Rangel confirms settlement talks with ethics panel that would avoid a public hearing- CNN.com
Washington (CNN) — Veteran Democratic Rep. Charles Rangel of New York confirmed Tuesday that his lawyers are discussing a possible settlement with lawyers for the House ethics committee that would avoid a public hearing this week on ethics allegations against him.
“Negotiations are much like the arc of legislative conferences, and that is until everything is agreed upon, there’s absolutely nothing agreed upon,” Rangel said while leaving the House floor after several votes.
He declined to talk about any details of the negotiations handled by his legal team, saying he was not participating in the talks himself.
Earlier, House Majority Leader Steny Hoyer said it was up to Rangel to decide whether to resign over the pending ethics allegations.
“Mr. Rangel has to do what Mr. Rangel believes is appropriate and proper,” Hoyer said, taking a neutral stance instead of offering support for the 20-term veteran of the House Democratic caucus that Hoyer leads.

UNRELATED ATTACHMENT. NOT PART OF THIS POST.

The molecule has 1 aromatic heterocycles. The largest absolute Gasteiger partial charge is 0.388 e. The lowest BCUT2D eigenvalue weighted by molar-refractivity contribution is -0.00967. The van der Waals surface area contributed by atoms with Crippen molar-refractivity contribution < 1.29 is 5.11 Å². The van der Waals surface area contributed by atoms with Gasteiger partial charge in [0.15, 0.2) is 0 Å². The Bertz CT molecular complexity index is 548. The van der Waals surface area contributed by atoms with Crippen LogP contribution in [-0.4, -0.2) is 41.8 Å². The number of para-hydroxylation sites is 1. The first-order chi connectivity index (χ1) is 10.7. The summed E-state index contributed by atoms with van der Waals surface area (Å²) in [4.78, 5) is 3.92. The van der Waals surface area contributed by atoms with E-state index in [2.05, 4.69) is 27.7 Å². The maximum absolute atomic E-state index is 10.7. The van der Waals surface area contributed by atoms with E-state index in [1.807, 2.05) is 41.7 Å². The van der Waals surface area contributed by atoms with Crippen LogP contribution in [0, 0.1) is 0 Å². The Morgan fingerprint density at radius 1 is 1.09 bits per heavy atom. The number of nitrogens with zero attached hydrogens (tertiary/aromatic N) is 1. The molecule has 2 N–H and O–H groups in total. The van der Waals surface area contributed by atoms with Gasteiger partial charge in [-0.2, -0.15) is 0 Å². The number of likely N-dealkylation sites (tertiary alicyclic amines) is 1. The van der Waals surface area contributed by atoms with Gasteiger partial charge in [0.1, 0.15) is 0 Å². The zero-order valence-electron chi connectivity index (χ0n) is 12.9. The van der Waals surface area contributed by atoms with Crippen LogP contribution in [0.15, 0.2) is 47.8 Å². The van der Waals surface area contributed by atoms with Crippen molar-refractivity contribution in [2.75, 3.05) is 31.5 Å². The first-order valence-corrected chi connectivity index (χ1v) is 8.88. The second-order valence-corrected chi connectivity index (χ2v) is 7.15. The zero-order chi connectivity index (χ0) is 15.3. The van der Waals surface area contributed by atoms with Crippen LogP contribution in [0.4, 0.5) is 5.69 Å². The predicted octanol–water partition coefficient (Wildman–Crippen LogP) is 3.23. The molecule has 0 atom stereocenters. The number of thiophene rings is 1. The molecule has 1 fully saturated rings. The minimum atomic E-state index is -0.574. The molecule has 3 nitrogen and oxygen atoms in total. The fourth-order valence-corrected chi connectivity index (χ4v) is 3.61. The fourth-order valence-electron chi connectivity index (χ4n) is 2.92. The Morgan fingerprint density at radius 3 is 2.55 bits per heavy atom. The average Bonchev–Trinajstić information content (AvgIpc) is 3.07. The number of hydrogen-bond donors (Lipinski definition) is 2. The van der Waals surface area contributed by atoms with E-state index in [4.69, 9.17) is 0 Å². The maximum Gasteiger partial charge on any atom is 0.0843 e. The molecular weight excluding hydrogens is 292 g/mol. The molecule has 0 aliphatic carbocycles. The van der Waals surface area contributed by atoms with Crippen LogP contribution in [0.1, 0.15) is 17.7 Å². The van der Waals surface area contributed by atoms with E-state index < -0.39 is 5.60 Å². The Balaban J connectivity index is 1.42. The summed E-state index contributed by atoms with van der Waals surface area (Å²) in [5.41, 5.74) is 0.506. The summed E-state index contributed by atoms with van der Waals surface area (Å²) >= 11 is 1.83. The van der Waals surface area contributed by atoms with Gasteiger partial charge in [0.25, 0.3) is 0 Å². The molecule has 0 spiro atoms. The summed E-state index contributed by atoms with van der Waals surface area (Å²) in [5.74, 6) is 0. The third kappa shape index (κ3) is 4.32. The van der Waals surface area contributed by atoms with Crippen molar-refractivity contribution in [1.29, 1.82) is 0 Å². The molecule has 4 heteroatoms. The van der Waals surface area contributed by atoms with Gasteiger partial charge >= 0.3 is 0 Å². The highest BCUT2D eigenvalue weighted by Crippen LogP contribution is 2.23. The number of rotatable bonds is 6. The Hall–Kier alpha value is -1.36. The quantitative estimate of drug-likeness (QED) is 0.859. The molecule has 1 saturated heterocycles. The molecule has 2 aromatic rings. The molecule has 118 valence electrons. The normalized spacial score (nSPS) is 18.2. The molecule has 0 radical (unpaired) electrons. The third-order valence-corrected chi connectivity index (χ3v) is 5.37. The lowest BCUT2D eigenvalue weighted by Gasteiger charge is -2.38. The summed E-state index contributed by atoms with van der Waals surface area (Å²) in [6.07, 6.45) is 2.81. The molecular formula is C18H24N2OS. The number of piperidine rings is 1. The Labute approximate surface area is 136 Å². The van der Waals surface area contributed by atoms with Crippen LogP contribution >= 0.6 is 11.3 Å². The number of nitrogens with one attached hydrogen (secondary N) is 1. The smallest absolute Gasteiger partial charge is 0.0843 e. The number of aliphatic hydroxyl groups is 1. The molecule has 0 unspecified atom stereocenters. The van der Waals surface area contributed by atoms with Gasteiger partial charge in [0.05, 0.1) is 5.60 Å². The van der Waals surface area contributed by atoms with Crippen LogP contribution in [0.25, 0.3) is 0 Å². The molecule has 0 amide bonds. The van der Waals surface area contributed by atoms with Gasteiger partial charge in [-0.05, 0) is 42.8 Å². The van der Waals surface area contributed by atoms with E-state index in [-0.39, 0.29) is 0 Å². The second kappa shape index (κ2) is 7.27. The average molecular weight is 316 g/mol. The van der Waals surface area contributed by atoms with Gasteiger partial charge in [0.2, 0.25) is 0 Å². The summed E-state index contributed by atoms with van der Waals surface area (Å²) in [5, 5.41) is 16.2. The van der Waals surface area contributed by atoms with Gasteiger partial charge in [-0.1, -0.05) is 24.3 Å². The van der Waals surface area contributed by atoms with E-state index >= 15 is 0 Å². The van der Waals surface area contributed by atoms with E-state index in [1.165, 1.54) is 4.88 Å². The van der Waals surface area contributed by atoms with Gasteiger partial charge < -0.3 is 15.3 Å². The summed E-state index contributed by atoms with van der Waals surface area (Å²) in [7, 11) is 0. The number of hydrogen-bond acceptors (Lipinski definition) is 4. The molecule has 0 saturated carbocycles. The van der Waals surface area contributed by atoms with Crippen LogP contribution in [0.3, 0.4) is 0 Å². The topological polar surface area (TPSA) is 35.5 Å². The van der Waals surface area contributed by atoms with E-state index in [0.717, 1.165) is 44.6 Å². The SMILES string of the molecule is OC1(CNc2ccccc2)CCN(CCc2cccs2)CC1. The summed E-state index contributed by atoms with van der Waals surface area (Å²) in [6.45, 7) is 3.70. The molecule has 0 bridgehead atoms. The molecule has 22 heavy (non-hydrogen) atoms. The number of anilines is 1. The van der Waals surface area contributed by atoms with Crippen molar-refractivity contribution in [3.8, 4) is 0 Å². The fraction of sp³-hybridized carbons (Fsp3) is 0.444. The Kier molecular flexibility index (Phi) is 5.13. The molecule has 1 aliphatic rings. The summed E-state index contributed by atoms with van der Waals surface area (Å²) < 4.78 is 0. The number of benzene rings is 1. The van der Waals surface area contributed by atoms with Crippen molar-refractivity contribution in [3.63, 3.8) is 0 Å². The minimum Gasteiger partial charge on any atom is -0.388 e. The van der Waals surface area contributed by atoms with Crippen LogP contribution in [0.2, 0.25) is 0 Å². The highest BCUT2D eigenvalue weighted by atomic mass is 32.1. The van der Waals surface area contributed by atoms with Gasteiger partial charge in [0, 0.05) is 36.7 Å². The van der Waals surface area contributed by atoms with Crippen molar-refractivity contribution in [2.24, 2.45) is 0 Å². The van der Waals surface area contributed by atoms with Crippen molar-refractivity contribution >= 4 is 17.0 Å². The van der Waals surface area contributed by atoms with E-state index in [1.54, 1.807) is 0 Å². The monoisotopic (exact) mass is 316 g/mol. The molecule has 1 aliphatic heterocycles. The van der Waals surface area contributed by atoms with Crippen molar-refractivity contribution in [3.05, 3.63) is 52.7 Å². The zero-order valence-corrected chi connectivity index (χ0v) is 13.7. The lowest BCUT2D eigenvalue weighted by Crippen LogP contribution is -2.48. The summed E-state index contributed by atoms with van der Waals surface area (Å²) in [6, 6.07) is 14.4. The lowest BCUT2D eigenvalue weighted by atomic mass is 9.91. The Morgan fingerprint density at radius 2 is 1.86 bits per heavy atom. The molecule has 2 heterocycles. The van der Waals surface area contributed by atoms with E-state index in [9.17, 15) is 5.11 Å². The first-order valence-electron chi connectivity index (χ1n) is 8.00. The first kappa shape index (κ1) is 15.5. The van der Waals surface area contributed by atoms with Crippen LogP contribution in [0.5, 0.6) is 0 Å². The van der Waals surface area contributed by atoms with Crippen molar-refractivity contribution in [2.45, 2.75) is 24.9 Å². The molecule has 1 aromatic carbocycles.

Rangel gave up his chairmanship of the powerful House Ways and Means Committee earlier this year because of the allegations he violated House rules by failing to disclose personal income and other acts.
The House ethics committee on Thursday will make public a report of Rangel’s alleged violations. After a nearly two-year investigation of Rangel, the committee’s report could bring a trial by a panel subcommittee in September.
Rangel acknowledged that the issue was having an impact on fellow House Democrats as they face congressional midterm elections this year.
“This is a very trying period not only for me but for the Congress and especially my Democratic colleagues,” Rangel said, adding that the issue was not personal but “very, very political.”
In his comments, Hoyer stressed that the formal ethics process should be allowed to continue and that it’s up to Rangel to decide whether he wants to settle the matter ahead of Thursday’s hearing.
“I think everyone would like to have it go away, in the sense that this is not a pleasant process,” Hoyer said, adding: “I don’t know what Mr. Rangel’s decision is going to be as to how far he’s going to pursue this, but he certainly has the